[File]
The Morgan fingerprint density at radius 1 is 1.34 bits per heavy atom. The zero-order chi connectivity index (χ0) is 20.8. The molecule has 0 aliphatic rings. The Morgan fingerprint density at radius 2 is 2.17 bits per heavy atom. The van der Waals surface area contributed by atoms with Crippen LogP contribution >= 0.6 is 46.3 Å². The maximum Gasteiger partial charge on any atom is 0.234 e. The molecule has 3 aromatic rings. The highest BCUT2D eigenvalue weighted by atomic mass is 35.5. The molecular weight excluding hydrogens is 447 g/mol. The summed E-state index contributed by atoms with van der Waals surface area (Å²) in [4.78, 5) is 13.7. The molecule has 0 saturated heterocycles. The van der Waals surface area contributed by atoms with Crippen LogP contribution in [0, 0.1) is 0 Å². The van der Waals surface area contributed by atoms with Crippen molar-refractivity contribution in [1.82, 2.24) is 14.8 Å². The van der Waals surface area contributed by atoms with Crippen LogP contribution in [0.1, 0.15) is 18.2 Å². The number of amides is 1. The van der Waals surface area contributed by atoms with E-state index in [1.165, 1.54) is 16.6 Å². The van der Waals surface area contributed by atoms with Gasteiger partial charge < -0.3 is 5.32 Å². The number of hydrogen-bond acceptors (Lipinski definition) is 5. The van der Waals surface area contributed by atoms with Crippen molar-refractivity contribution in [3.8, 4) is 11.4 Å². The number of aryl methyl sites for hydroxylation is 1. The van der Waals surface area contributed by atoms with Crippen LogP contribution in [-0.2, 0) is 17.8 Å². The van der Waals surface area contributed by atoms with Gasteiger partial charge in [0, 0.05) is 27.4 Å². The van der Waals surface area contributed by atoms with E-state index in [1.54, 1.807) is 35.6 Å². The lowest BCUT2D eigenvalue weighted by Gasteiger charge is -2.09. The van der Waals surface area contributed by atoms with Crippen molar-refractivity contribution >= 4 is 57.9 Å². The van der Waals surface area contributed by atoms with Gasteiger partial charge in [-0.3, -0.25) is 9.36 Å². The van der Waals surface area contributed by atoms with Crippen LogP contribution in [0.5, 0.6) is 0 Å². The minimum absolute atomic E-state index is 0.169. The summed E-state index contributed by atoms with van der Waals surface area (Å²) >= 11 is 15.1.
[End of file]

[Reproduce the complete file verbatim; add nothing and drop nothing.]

The Morgan fingerprint density at radius 1 is 1.34 bits per heavy atom. The zero-order chi connectivity index (χ0) is 20.8. The molecule has 0 aliphatic rings. The Morgan fingerprint density at radius 2 is 2.17 bits per heavy atom. The van der Waals surface area contributed by atoms with Crippen LogP contribution >= 0.6 is 46.3 Å². The maximum Gasteiger partial charge on any atom is 0.234 e. The molecule has 3 aromatic rings. The highest BCUT2D eigenvalue weighted by atomic mass is 35.5. The molecular weight excluding hydrogens is 447 g/mol. The summed E-state index contributed by atoms with van der Waals surface area (Å²) in [4.78, 5) is 13.7. The molecule has 0 saturated heterocycles. The van der Waals surface area contributed by atoms with Crippen LogP contribution in [0, 0.1) is 0 Å². The van der Waals surface area contributed by atoms with Crippen molar-refractivity contribution in [1.82, 2.24) is 14.8 Å². The van der Waals surface area contributed by atoms with Crippen LogP contribution in [0.1, 0.15) is 18.2 Å². The number of amides is 1. The van der Waals surface area contributed by atoms with E-state index in [1.165, 1.54) is 16.6 Å². The van der Waals surface area contributed by atoms with Gasteiger partial charge < -0.3 is 5.32 Å². The number of hydrogen-bond acceptors (Lipinski definition) is 5. The van der Waals surface area contributed by atoms with Crippen molar-refractivity contribution in [3.8, 4) is 11.4 Å². The number of aryl methyl sites for hydroxylation is 1. The van der Waals surface area contributed by atoms with Crippen LogP contribution in [-0.2, 0) is 17.8 Å². The van der Waals surface area contributed by atoms with Gasteiger partial charge in [0, 0.05) is 27.4 Å². The van der Waals surface area contributed by atoms with E-state index in [1.54, 1.807) is 35.6 Å². The lowest BCUT2D eigenvalue weighted by Gasteiger charge is -2.09. The van der Waals surface area contributed by atoms with Crippen molar-refractivity contribution >= 4 is 57.9 Å². The van der Waals surface area contributed by atoms with Gasteiger partial charge in [-0.3, -0.25) is 9.36 Å². The van der Waals surface area contributed by atoms with Crippen LogP contribution in [0.5, 0.6) is 0 Å². The minimum absolute atomic E-state index is 0.169. The summed E-state index contributed by atoms with van der Waals surface area (Å²) >= 11 is 15.1.